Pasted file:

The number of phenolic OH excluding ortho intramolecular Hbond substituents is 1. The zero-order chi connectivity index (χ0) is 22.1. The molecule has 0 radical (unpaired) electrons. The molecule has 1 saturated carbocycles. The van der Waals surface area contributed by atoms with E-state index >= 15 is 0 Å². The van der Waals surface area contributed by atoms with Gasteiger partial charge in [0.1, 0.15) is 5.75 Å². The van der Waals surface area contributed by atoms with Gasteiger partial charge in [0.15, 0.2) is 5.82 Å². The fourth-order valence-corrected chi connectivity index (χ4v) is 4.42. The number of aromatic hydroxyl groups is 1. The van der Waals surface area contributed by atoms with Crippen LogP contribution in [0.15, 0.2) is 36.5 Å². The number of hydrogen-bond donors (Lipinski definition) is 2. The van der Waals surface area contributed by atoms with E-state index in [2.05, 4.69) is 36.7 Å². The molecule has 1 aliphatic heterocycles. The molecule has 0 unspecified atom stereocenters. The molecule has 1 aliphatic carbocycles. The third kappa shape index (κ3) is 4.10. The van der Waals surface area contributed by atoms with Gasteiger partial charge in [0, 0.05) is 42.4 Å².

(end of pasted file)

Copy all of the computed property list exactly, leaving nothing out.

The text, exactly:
The number of phenolic OH excluding ortho intramolecular Hbond substituents is 1. The zero-order chi connectivity index (χ0) is 22.1. The molecule has 0 radical (unpaired) electrons. The molecule has 1 saturated carbocycles. The van der Waals surface area contributed by atoms with E-state index >= 15 is 0 Å². The van der Waals surface area contributed by atoms with Gasteiger partial charge in [0.1, 0.15) is 5.75 Å². The van der Waals surface area contributed by atoms with Gasteiger partial charge in [0.15, 0.2) is 5.82 Å². The fourth-order valence-corrected chi connectivity index (χ4v) is 4.42. The number of aromatic hydroxyl groups is 1. The van der Waals surface area contributed by atoms with Crippen LogP contribution in [0.15, 0.2) is 36.5 Å². The number of hydrogen-bond donors (Lipinski definition) is 2. The van der Waals surface area contributed by atoms with E-state index in [2.05, 4.69) is 36.7 Å². The molecule has 1 aliphatic heterocycles. The molecule has 0 unspecified atom stereocenters. The molecule has 1 aliphatic carbocycles. The third kappa shape index (κ3) is 4.10. The van der Waals surface area contributed by atoms with Gasteiger partial charge in [0, 0.05) is 42.4 Å².